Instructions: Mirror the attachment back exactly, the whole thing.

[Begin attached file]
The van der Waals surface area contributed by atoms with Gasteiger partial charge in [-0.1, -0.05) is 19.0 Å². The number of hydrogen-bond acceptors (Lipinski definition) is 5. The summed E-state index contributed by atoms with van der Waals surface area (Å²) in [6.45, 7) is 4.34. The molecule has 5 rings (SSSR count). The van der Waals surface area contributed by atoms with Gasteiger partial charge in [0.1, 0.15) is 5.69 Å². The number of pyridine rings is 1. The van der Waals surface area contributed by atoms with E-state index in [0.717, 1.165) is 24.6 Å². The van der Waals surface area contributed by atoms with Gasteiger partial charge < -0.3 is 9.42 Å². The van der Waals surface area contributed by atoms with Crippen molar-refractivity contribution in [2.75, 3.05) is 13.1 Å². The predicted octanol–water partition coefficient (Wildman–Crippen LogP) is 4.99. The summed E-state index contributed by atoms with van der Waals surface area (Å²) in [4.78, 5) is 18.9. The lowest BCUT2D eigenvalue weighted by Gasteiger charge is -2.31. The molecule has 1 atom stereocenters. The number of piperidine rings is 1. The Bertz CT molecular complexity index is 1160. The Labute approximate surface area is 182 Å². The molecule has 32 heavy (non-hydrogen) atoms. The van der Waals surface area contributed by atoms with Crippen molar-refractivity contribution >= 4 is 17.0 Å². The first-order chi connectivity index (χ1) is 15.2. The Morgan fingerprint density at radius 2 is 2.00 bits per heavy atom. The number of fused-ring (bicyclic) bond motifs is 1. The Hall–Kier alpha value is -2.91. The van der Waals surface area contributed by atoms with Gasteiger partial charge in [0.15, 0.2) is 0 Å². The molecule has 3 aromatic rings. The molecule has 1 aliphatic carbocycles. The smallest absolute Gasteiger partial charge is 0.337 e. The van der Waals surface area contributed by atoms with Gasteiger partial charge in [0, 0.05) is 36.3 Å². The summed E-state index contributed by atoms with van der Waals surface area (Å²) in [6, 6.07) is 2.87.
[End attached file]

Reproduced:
The van der Waals surface area contributed by atoms with Gasteiger partial charge in [-0.1, -0.05) is 19.0 Å². The number of hydrogen-bond acceptors (Lipinski definition) is 5. The summed E-state index contributed by atoms with van der Waals surface area (Å²) in [6.45, 7) is 4.34. The molecule has 5 rings (SSSR count). The van der Waals surface area contributed by atoms with Gasteiger partial charge in [0.1, 0.15) is 5.69 Å². The number of pyridine rings is 1. The van der Waals surface area contributed by atoms with E-state index in [0.717, 1.165) is 24.6 Å². The van der Waals surface area contributed by atoms with Gasteiger partial charge < -0.3 is 9.42 Å². The van der Waals surface area contributed by atoms with Crippen molar-refractivity contribution in [2.75, 3.05) is 13.1 Å². The predicted octanol–water partition coefficient (Wildman–Crippen LogP) is 4.99. The summed E-state index contributed by atoms with van der Waals surface area (Å²) in [4.78, 5) is 18.9. The lowest BCUT2D eigenvalue weighted by Gasteiger charge is -2.31. The molecule has 1 atom stereocenters. The number of piperidine rings is 1. The Bertz CT molecular complexity index is 1160. The Labute approximate surface area is 182 Å². The molecule has 32 heavy (non-hydrogen) atoms. The van der Waals surface area contributed by atoms with Crippen molar-refractivity contribution >= 4 is 17.0 Å². The first-order chi connectivity index (χ1) is 15.2. The Morgan fingerprint density at radius 2 is 2.00 bits per heavy atom. The number of fused-ring (bicyclic) bond motifs is 1. The Hall–Kier alpha value is -2.91. The van der Waals surface area contributed by atoms with Gasteiger partial charge in [0.15, 0.2) is 0 Å². The molecule has 3 aromatic rings. The molecule has 1 aliphatic carbocycles. The smallest absolute Gasteiger partial charge is 0.337 e. The van der Waals surface area contributed by atoms with Gasteiger partial charge in [0, 0.05) is 36.3 Å². The summed E-state index contributed by atoms with van der Waals surface area (Å²) in [6, 6.07) is 2.87.